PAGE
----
The issue of the Wrigley Field renovations came up at the Cubs Convention last weekend.
Or I should say, the lack of renovations came up.
“I think you know what the holdup is,’’ said Crane Kenney, the team wonk in charge of annoying people.
Kenney wants you to believe the holdup is the rooftop owners standing firm on an agreement that Kenney himself negotiated. Kenney’s, however, is wrong. The holdup is a Cubs owner who didn’t have a plan to deal with the rooftop owners when he bought the team. Or should I say, when daddy’s money bought the team.
The Wrigley renovations are about two things: distracting fans from another 90 losses and providing revenue streams to be channeled back into the on-field product so the Cubs stop losing another 90 games.
The hood ornament for the renovations is the video board in back of the left-field bleachers. Advertising, replays, advertising, money, money, money to buy pitching, pitching, pitching.
Tom Ricketts wants to spend daddy’s money on renovating Wrigley, and that’s great. But daddy said L'il Tom wasn’t the surest thing to get out of business school, and his inability to make the rooftop owners go away would seem to indicate that.
Kenney said $20 million in bleacher sales has been lost because of the threat of a rooftop lawsuit. Maybe, maybe not. Go ahead and believe a lawyer at your own risk.
Kenney would like you to believe the rooftop owners are stubbornly rebelling. Kenney should know better, but then, he’s a sock puppet. Kenney negotiated the deal that made the rooftop owners the Cubs’ business partners. That was when Tribune Co. was making a mess of things, but no matter. It’s something that any owner who was awake upon buying the team would’ve known.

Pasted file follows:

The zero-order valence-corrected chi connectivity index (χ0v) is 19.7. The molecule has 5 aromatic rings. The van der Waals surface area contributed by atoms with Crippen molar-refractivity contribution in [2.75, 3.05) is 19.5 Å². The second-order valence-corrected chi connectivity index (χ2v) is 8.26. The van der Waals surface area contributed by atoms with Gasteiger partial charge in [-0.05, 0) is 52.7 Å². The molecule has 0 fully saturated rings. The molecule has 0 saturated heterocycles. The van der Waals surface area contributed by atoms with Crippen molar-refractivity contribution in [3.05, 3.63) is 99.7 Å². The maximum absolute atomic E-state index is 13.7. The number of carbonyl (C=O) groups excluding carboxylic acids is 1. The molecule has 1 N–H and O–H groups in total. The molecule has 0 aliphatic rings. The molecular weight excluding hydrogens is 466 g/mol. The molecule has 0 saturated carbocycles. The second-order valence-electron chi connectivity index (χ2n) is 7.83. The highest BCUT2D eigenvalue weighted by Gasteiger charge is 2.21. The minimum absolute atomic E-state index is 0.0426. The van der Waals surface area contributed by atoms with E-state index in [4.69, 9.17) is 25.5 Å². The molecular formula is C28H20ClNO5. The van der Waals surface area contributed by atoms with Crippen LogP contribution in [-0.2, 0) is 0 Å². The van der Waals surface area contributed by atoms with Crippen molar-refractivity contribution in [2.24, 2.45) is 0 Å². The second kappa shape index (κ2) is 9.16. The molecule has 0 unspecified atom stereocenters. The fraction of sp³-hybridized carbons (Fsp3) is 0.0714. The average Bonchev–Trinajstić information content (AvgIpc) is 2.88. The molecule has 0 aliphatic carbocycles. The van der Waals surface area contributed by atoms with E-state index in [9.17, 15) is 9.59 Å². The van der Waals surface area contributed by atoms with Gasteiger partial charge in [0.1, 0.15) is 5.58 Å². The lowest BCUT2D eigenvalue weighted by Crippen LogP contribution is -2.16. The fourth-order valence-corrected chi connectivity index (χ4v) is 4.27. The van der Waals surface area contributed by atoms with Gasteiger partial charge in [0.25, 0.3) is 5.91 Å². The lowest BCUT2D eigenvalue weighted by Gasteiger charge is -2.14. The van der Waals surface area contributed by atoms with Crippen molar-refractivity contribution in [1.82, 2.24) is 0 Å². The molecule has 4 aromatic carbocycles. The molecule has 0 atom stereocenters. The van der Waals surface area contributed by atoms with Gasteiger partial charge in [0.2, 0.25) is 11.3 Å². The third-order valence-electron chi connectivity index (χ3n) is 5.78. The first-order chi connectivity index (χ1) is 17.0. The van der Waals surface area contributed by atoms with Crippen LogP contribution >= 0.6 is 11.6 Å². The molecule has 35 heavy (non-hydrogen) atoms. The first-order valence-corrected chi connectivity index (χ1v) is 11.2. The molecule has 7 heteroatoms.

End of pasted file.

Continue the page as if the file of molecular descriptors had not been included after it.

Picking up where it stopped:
And would’ve been prepared to be deal with.
Partners need to be dealt with or included in conversations, pick one, Tommy.
Kenney said there’s “a lot of urgency’’ to reach a solution.
Actually, there seems to be a lot of ineptitude. Inertia, anyway.
Kenney contended that the language in the contract doesn’t prevent the Cubs from erecting signs in the outfield in front of rooftop views now that the City Council has erased some landmark gobbledygook instituted by a cranky Mayor Daley.
But yet, the Cubs are afraid of a lawsuit by rooftop owners that would delay things. If you have legal standing, what’s to be afraid of? Weren’t the Cubs the ones who were supposed to be able to bury the itty-bitty rooftop owners in legal fees?
Unless, or course, the Cubs know there’s merit to the lawsuit filed by one of their business partners.
Good lord, who’s in charge here? Who’s advising whom? Why isn’t this done?
Ricketts apparently can’t play hardball any better than the team he pays. He can’t play politics, either, and doesn’t even look like he can hire people who can end this thing.
This feels so Michael McCaskey, circa 1993, and remember, the Bears didn’t get a stadium deal until mommy sent that son to his room without dessert.
Whoever is in charge of negotiating with the rooftops probably needs to be fired for failing to settle this thing. But remember, Ricketts is a Cubs fan who’s used to setting the bar low. In fact, he sold his dad on buying the Cubs when he explained that they sell every ticket win or lose or lose a lot.
Except they’re not selling every ticket when they lose at a record pace. Ricketts was wrong about that. Just wait till dad asks why the son can’t cut a deal with some of his business partners.
The rooftops are doing what businesses do, which is try to stay in business. They’re doing what business partners do, which is keep their leverage strong. They are outplaying Joe Ricketts’ family.
Tom Ricketts can’t make quick and efficient deals any better than Starlin Castro can pay attention.
No matter what Kenney says, this is the Cubs’ fault. Don’t take your eye off the ball.
Then again, these days taking your eye off the ball will earn you the third spot in the Cubs batting order.Copyright © 2015, The Baltimore Sun